Stopgap Spending Measure Deals With Highly Qualified Teacher Issue
There's a big budget showdown brewing in Washington, but school districts have at least some funding information to go on now, at least for the next six months, thanks to a rare bipartisan bill that passed the House of Representatives last week and is expected to gain approval in the Senate.
Last week, with very little fanfare or drama, the U.S. House of Representatives approved a bill to extend funding for almost every federal agency until March 27, 2013, well after the presidential election. There's actually a very small increase for the Education Department, about $417 million, according to the Committee for Education Funding, a nonprofit organization in Washington. Most programs will be funded at current levels. Of course, if "sequestration" kicks in the money could be cut by about 8 percent, but most school districts wouldn't feel the squeeze until next summer. More on that very complicated issue here here.
The continuing resolution also sort of settles, for now, the sticky question of whether Congress should continue to allow teachers participating in alternative-certification programs to be considered "highly qualified." It would allow educators participating in those programs to count as "highly qualified" for an additional year—through the 2013-14 school year.
Some quick background: Under the now-very-outdated but still-not-reauthorized No Child Left Behind Act, teachers are supposed to be highly qualified, meaning they have a degree in the subject they're teaching, plus state certification. But the law was unclear as to whether teachers currently in alternative-route programs should count. In writing regulations for NCLB, the Bush administration said essentially, yes, teachers can be considered highly qualified if they are in a recognized alternative-route program.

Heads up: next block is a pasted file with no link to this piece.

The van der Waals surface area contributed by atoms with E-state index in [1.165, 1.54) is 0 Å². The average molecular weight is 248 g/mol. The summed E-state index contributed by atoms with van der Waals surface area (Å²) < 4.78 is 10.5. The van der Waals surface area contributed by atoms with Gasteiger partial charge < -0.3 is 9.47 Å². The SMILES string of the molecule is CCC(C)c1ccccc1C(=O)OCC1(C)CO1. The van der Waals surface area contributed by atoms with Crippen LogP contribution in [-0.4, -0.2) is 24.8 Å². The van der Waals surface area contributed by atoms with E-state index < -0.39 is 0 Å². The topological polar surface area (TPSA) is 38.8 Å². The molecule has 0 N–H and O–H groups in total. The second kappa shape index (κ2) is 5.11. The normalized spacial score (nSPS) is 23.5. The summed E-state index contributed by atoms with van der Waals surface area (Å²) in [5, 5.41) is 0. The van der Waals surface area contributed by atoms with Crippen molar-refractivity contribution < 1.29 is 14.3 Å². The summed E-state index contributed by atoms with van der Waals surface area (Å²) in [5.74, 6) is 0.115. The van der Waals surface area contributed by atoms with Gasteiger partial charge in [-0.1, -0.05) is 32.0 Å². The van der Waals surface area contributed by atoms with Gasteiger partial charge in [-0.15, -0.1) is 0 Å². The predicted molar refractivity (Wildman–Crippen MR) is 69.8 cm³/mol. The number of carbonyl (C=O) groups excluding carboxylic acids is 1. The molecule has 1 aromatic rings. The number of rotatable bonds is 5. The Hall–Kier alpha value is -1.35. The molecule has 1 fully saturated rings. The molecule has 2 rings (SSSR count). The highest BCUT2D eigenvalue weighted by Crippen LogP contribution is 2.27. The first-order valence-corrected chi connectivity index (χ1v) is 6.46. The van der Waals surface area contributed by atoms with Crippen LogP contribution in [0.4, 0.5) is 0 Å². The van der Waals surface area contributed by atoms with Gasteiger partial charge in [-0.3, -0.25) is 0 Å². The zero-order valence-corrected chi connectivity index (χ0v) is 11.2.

But then, the U.S. Circuit Court of Appeals in San Francisco ruled against the regulation. So, in 2010, Congress decided to insert some language into an unrelated spending bill, allowing teachers in alternative-certification to be considered highly qualified for another couple of years, until the end of this school year, the 2012-13 school year Lawmakers assumed that they would deal with the issue in a more permanent way during reauthorization. But of course, Congress hasn't gotten its act together to pass a renewal bill yet, and the temporary provision is about to expire.
There was some major back-and-forth this summer between proponents of alternative-certification programs who wanted to see the provision extended, as well as other folks, including teachers' unions, colleges of teacher education, and groups who represent students in special education, rural students, and other disadvantaged children. Those organizations worried that the kids they represent are being disproportionately taught by alternatively certified teachers.
In the final deal, worked out between both chambers, the provision was extended only for one year, not the two years that lawmakers on the House appropriations committee initially sought. And the bill calls for the Education Department to report on just how many disadvantaged kids, students in special education, rural students, and English-language learners are served by teachers who are considered highly qualified because they are participating in an alternative-certification programs.
Groups that were initially asking Congress not to extend the provision are glad to see the requirement for the report, which they hope will help inform lawmakers when it comes time to renew the NCLB law.
"I'm pleased that many of the people we dealt with on both sides of the aisle [understand] that we make the best decisions when we have the most complete information. This is a data point that's missing," said Lindsay Jones, the senior director of policy and advocacy at the Council for Exceptional Children, which advocates for students in special education and gifted children.
The report, which is due to lawmakers by Dec. 31, 2013, will rely on information that school districts are already expected to release to the feds.
For their part, alternative-certification programs are happy with the extension.
"We're pleased that Congress has again reaffirmed the current law by extending the definition of a 'highly qualified teacher' so it will continue to include teachers enrolled in high-quality alternative-certification programs," said Carrie James Rankin, a spokeswoman for Teach for America, in an email. TFA is one of the groups that sent lawmakers a letter earlier this year on the issue. "Highly selective alternative-certification programs are an effective source of teachers, and many of these educators spend their careers working to ensure all kids have access to an excellent education."